President Obama’s extreme views on abortion may be about to cost him the election, according to the supreme knight of the Knights of Columbus.
Carl A. Anderson wrote in an Aug 24 National Review column that Democrats’ strategy making “unrestricted access to abortion a key component” to the reelection effort was bound to backfire on the president.
“On November 7, we may well look back at this week’s events and see that this was the week that President Obama lost the presidency — because of the abortion issue,” he wrote.
He notes that a Knights of Columbus/Marist poll from this year shows a majority of Americans disagreeing with Obama’s views on abortion: while 12 percent of Americans support Obama’s abortion position, 88 percent opted for significant restrictions on the procedure.
The Democratic National Convention last week featured several leaders of the abortion movement and unveiled a party platform touting unrestricted abortions regardless of income – implying taxpayer funding of abortion – and declaring the party will “oppose any and all efforts to weaken or undermine that right.”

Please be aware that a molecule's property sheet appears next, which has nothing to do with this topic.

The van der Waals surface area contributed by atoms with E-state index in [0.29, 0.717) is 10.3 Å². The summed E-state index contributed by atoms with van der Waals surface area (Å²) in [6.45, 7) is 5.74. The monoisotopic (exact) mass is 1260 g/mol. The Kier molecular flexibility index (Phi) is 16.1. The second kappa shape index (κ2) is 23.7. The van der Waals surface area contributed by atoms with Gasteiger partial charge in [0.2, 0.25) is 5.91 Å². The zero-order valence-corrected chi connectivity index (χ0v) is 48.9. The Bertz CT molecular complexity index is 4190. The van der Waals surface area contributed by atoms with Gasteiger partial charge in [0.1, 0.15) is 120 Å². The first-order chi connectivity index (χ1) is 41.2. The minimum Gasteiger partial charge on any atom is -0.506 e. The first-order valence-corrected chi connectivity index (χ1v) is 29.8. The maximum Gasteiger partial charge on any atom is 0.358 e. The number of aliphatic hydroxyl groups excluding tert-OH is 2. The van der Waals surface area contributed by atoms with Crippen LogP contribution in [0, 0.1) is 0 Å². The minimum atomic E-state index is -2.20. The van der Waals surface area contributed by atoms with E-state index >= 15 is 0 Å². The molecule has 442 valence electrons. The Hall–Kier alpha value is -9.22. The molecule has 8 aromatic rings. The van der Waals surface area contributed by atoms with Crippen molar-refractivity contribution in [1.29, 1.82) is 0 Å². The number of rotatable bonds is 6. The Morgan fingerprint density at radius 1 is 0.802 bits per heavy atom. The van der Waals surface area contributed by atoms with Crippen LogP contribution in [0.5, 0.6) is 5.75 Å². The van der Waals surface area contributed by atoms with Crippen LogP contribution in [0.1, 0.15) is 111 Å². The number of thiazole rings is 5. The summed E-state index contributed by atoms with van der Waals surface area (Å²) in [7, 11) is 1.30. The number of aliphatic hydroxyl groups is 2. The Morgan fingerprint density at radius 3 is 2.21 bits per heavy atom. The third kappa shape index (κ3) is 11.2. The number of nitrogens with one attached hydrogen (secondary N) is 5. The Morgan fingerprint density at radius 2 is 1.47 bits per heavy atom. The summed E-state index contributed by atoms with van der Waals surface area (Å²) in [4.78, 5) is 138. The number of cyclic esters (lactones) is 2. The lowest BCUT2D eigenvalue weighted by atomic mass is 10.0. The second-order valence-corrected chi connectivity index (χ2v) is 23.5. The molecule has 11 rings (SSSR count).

Any political mileage Democrats might have gotten from Missouri U.S. Senate candidate Todd Akin’s “legitimate rape” gaffe, Anderson said, wouldn’t be nearly enough to cover for such extremism.
“Come November, those entering voting booths from coast to coast are unlikely to be concerned by the poorly worded comments of a Senate candidate in Missouri,” wrote Anderson.
“What they are likely to remember is that the president has embraced the most radical abortion position possible — one out of step with nearly nine in ten Americans.”
Anderson pointed out the dramatic change between today’s party line and Obama’s toned-down abortion rhetoric four years ago when he courted the Catholic and Christian vote: Evangelical pastor Rick Warren, who said the prayer at Obama’s inauguration ceremony, has since vowed to go to jail rather than comply with the administration’s attack on religious freedom through the HHS mandate.
The pastor, Anderson said, “can hardly be alone in his disillusionment.”
“What must those voters who believed the president’s rhetoric in the last election think now? And what will they think in November?” he wrote.
The Knight of Columbus noted that if Obama continues to fall out of favor with Catholics, it will be unlikely he can win the election: no president in recent years has won without backing from Catholic majority.
“It is clear that the president’s winning coalition of 2008 is fractured, and it is unlikely to be resurrected by appealing to 12 percent of the population,” he wrote